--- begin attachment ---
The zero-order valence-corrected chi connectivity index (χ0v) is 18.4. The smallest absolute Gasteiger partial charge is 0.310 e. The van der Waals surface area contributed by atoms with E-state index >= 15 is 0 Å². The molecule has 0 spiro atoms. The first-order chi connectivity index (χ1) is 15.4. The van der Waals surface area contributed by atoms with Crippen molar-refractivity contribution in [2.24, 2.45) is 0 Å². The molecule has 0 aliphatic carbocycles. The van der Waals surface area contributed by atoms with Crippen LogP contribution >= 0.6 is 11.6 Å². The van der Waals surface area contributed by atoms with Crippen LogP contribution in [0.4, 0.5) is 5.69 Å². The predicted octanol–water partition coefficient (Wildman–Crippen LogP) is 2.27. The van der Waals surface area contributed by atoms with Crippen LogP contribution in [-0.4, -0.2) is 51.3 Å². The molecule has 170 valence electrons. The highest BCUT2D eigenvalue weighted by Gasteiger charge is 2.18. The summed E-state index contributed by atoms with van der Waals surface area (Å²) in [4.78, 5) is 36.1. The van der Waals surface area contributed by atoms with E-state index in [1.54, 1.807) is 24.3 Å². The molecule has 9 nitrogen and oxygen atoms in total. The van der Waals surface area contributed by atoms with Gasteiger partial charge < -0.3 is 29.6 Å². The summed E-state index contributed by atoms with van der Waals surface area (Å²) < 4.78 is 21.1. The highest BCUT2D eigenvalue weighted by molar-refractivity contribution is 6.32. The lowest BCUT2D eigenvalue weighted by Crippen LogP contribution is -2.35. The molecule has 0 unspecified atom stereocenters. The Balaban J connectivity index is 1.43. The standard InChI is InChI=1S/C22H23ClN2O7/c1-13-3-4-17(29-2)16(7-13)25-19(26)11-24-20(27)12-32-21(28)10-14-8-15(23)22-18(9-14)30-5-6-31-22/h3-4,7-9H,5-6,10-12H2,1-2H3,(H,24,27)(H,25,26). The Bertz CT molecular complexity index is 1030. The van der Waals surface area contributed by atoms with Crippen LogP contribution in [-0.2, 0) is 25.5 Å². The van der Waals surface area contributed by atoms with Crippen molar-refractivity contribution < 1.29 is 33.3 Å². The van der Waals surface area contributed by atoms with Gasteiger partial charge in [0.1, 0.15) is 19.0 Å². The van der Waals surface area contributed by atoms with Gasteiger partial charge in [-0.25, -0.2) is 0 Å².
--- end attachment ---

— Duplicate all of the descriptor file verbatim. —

The zero-order valence-corrected chi connectivity index (χ0v) is 18.4. The smallest absolute Gasteiger partial charge is 0.310 e. The van der Waals surface area contributed by atoms with E-state index >= 15 is 0 Å². The molecule has 0 spiro atoms. The first-order chi connectivity index (χ1) is 15.4. The van der Waals surface area contributed by atoms with Crippen molar-refractivity contribution in [2.24, 2.45) is 0 Å². The molecule has 0 aliphatic carbocycles. The van der Waals surface area contributed by atoms with Crippen LogP contribution >= 0.6 is 11.6 Å². The van der Waals surface area contributed by atoms with Crippen LogP contribution in [0.4, 0.5) is 5.69 Å². The predicted octanol–water partition coefficient (Wildman–Crippen LogP) is 2.27. The van der Waals surface area contributed by atoms with Crippen LogP contribution in [-0.4, -0.2) is 51.3 Å². The molecule has 170 valence electrons. The highest BCUT2D eigenvalue weighted by Gasteiger charge is 2.18. The summed E-state index contributed by atoms with van der Waals surface area (Å²) in [4.78, 5) is 36.1. The van der Waals surface area contributed by atoms with E-state index in [1.54, 1.807) is 24.3 Å². The molecule has 9 nitrogen and oxygen atoms in total. The van der Waals surface area contributed by atoms with Gasteiger partial charge < -0.3 is 29.6 Å². The summed E-state index contributed by atoms with van der Waals surface area (Å²) < 4.78 is 21.1. The highest BCUT2D eigenvalue weighted by molar-refractivity contribution is 6.32. The lowest BCUT2D eigenvalue weighted by Crippen LogP contribution is -2.35. The molecule has 0 unspecified atom stereocenters. The Balaban J connectivity index is 1.43. The standard InChI is InChI=1S/C22H23ClN2O7/c1-13-3-4-17(29-2)16(7-13)25-19(26)11-24-20(27)12-32-21(28)10-14-8-15(23)22-18(9-14)30-5-6-31-22/h3-4,7-9H,5-6,10-12H2,1-2H3,(H,24,27)(H,25,26). The Bertz CT molecular complexity index is 1030. The van der Waals surface area contributed by atoms with Crippen LogP contribution in [-0.2, 0) is 25.5 Å². The van der Waals surface area contributed by atoms with Crippen molar-refractivity contribution < 1.29 is 33.3 Å². The van der Waals surface area contributed by atoms with Gasteiger partial charge in [0.1, 0.15) is 19.0 Å². The van der Waals surface area contributed by atoms with Gasteiger partial charge in [-0.25, -0.2) is 0 Å².